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Contribution of Orange Brethren during WWII

Members of the Orange Institution served with distinction during the Second World War - with some receiving honours for their bravery and courage.


D-Day Major Frederick Robert Armstrong Hynds MC

Served with: 1st Battalion, Royal Ulster Rifles Awards: Military Cross; Mentioned in Despatches Lodge: Blue Banner LOL No. 1942; Fernhill Temperance LOL No. 1388; Star of the East LOL No. 802; Cross of St. Patrick LOL No. 688; Deputy Grand Master, Grand Orange Lodge of Ireland. Frederick Robert Armstrong Hynds was born in Belfast on 26 January 1903. At the age of 20 he joined the 1st Battalion, Royal Ulster Rifles. He progressed through the ranks quickly going from Lance Corporal to Sergeant in a few years and was variously stationed in Germany, Egypt and Hong Kong. At the outbreak of WWII in 1939, Hynds received his commission, which was a Lieutenancy ‘at sea’ and by 1941 he had been promoted to Captain, further being promoted to Major in 1944. Major Hynds was dropped behind enemy lines on the 5 June 1944 to pave the way for the D-Day landings of the 6 June 1944. After the D-Day landing, with little regard to his personal safety, he exposed himself to artillery fire to encourage his men and to aid in the evacuation of the wounded. Further, on the 7 June, Hynds assisted in the evacuation of wounded men from an aid post at Longueval. He did not seek safety until all his men and wounded had been evacuated. For his actions, Hynds received the Military Cross and was Mentioned in Despatches in 1944. Prior to his military service, Hynds had been a member of Blue Banner LOL No. 1942, Belfast District No. 1, and later of Fernhill Temperance LOL No. 1338 in Belfast District LOL No. 2. During his service in Hong Kong he was a member of Star of the East LOL No. 802 and was Worshipful Master for a period. After the end of WWII, Hynds returned to Ulster and was a founding member of Cross of St. Patrick LOL No. 688. In due course, Hynds became a Deputy Grand Master of the Grand Orange Lodge of Ireland. He died on 16 July 1983. A Bridge Too Far! Cecil Newell Served with: 40th Artillery and 2nd Battalion, the Parachute Regiment. Awards: Recommended for Military Medal Lodge: Brunswick LOL No. 1702, Founder member Brunswick Accordion Band. Cecil Newell from Annalong enlisted in the army in 1940, initially being attached to the Artillery before his move to the Parachute Regiment. His war would be an eventful one as part of this new Airborne arm of the British Army. Over the next few years he saw action in North Africa, Sicily, and Normandy.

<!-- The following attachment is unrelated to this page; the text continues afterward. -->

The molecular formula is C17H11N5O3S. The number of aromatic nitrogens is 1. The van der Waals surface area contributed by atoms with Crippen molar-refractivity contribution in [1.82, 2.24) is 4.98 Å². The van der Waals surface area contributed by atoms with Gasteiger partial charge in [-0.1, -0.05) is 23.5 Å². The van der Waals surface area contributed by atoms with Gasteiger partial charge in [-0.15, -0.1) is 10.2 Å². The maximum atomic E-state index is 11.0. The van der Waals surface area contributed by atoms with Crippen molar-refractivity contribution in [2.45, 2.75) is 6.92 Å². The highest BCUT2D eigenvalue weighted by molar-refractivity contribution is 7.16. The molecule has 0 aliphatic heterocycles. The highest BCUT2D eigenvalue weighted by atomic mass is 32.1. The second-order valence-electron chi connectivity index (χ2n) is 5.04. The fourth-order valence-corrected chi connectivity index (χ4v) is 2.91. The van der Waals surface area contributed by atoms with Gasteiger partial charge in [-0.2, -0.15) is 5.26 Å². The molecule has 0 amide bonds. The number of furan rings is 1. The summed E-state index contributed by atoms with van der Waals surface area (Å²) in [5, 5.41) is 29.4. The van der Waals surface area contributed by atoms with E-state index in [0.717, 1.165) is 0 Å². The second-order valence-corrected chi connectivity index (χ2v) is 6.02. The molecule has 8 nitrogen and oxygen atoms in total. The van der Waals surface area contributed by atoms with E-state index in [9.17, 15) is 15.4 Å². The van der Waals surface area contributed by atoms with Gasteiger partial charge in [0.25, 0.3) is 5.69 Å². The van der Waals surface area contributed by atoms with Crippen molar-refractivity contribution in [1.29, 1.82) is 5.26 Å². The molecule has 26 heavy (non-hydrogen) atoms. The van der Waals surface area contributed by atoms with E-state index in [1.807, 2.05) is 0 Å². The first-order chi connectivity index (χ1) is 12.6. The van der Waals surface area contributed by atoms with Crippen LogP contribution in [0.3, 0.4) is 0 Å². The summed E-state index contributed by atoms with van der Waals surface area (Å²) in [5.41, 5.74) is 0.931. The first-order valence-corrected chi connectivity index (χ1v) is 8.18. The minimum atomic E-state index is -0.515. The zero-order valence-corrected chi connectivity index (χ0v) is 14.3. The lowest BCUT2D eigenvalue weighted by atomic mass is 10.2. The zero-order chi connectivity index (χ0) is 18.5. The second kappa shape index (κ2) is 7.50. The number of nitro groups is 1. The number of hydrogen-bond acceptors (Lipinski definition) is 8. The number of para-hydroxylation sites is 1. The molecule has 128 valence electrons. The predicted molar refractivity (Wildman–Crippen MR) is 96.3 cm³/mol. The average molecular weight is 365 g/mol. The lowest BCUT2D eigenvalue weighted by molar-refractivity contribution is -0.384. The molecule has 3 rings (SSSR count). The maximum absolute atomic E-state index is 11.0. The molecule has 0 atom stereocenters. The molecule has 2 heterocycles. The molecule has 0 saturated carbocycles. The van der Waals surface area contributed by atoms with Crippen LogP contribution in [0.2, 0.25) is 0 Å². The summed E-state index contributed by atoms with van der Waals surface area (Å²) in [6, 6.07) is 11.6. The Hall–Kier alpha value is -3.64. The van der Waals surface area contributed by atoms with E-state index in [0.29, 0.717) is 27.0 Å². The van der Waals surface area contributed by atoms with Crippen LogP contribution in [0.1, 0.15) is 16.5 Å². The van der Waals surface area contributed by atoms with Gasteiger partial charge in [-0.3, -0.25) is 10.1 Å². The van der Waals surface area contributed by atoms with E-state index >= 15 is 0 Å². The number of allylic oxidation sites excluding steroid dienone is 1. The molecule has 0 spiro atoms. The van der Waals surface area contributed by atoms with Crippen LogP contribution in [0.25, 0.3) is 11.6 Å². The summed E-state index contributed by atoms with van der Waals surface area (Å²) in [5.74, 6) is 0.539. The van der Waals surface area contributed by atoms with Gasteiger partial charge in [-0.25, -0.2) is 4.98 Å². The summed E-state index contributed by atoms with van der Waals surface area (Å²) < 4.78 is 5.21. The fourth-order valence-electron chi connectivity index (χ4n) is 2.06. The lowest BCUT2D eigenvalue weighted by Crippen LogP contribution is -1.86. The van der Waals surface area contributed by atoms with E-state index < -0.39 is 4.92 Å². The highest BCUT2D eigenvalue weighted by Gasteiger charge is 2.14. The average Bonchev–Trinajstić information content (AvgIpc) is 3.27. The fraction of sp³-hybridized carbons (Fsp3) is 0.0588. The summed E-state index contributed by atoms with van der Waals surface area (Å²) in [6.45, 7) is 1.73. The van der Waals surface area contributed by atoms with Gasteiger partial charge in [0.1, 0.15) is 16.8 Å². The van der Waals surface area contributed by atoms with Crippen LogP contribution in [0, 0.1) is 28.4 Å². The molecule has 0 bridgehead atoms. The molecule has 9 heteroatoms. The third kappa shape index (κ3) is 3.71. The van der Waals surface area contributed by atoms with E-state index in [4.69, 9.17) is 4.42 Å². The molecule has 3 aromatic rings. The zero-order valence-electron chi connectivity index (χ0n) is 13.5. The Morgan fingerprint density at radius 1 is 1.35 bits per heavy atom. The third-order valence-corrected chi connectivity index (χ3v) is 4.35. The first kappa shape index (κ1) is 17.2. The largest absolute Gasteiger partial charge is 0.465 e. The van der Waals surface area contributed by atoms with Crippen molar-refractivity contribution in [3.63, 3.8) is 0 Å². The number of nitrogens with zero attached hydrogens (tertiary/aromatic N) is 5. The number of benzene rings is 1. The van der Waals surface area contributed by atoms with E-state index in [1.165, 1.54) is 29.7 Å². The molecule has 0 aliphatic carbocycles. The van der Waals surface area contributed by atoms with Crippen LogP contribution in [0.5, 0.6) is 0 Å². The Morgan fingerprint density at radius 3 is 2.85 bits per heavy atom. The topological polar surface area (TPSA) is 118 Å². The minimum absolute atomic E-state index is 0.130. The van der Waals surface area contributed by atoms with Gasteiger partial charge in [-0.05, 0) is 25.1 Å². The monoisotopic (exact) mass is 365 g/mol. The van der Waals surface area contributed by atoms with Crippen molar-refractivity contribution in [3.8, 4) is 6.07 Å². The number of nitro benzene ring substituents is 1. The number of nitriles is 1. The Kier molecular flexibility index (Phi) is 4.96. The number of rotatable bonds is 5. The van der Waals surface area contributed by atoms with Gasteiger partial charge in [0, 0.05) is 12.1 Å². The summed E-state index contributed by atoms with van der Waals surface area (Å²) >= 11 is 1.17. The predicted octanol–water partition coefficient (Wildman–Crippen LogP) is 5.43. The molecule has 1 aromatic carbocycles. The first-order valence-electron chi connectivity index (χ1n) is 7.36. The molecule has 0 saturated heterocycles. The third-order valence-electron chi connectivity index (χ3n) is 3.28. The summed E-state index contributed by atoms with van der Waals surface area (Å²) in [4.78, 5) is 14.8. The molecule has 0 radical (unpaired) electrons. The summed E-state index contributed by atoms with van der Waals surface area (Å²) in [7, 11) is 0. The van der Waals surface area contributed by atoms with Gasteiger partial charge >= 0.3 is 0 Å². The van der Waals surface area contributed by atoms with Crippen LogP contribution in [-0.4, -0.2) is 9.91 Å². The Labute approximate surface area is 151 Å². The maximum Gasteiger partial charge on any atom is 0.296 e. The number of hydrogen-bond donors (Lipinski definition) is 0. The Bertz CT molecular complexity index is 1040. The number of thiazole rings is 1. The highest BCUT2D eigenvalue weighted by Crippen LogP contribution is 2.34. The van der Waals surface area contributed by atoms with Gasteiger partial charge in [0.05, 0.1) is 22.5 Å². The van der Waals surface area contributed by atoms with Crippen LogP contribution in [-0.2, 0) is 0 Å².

In 1944 he was part of the 2nd Parachute Regiment that was deployed to Arnhem as part of Operation Market Garden. Cecil was part of a small number of men who made it through the German lines and captured one end of Arnhem bridge, the finale of Montgomery’s masterplan to outflank the Germans in northern Europe and invade the Rhine, thus shortening the war. For four days this small group of brave soldiers held off much superior German forces. Cecil described the scene; “I was exposed nearly all the time, and the bullets were flying everywhere.” Cecil and his fellow paratroopers held out as long as possible, using machine guns, rifles and a small number of handheld anti-tank weapons against an armoured German Division. Eventually, they were forced to surrender. One of Cecil’s most abiding memories was scampering up and down the embankment beside the bridge to supply machine guns with ammunition. He was under constant fire from the enemy and was considered for a Military Medal for his actions. Cecil became a prisoner of war in Czechoslovakia until his camp was liberated in 1945. After the war he continued to serve in the Ulster Special Constabulary and, upon its stand down, joined the Ulster Defence Regiment.


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